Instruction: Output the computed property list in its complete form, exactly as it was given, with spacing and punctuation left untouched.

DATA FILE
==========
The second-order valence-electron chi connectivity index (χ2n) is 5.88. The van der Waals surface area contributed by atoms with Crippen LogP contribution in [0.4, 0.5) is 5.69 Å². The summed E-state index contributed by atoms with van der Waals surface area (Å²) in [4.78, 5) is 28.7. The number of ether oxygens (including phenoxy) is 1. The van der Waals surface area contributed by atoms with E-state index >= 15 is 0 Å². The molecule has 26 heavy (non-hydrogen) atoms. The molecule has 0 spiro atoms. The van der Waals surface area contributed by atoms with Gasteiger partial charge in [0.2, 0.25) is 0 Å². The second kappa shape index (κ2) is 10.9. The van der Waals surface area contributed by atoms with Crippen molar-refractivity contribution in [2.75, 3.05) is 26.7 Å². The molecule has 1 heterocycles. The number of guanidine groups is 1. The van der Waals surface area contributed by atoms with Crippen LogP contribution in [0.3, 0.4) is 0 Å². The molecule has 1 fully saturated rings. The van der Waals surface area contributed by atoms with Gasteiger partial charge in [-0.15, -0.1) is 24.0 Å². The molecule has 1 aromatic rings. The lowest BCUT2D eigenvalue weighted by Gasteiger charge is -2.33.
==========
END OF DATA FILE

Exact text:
The second-order valence-electron chi connectivity index (χ2n) is 5.88. The van der Waals surface area contributed by atoms with Crippen LogP contribution in [0.4, 0.5) is 5.69 Å². The summed E-state index contributed by atoms with van der Waals surface area (Å²) in [4.78, 5) is 28.7. The number of ether oxygens (including phenoxy) is 1. The van der Waals surface area contributed by atoms with E-state index >= 15 is 0 Å². The molecule has 26 heavy (non-hydrogen) atoms. The molecule has 0 spiro atoms. The van der Waals surface area contributed by atoms with Gasteiger partial charge in [0.2, 0.25) is 0 Å². The second kappa shape index (κ2) is 10.9. The van der Waals surface area contributed by atoms with Crippen molar-refractivity contribution in [2.75, 3.05) is 26.7 Å². The molecule has 1 heterocycles. The number of guanidine groups is 1. The van der Waals surface area contributed by atoms with Crippen LogP contribution in [0.3, 0.4) is 0 Å². The molecule has 1 fully saturated rings. The van der Waals surface area contributed by atoms with Gasteiger partial charge in [-0.15, -0.1) is 24.0 Å². The molecule has 1 aromatic rings. The lowest BCUT2D eigenvalue weighted by Gasteiger charge is -2.33.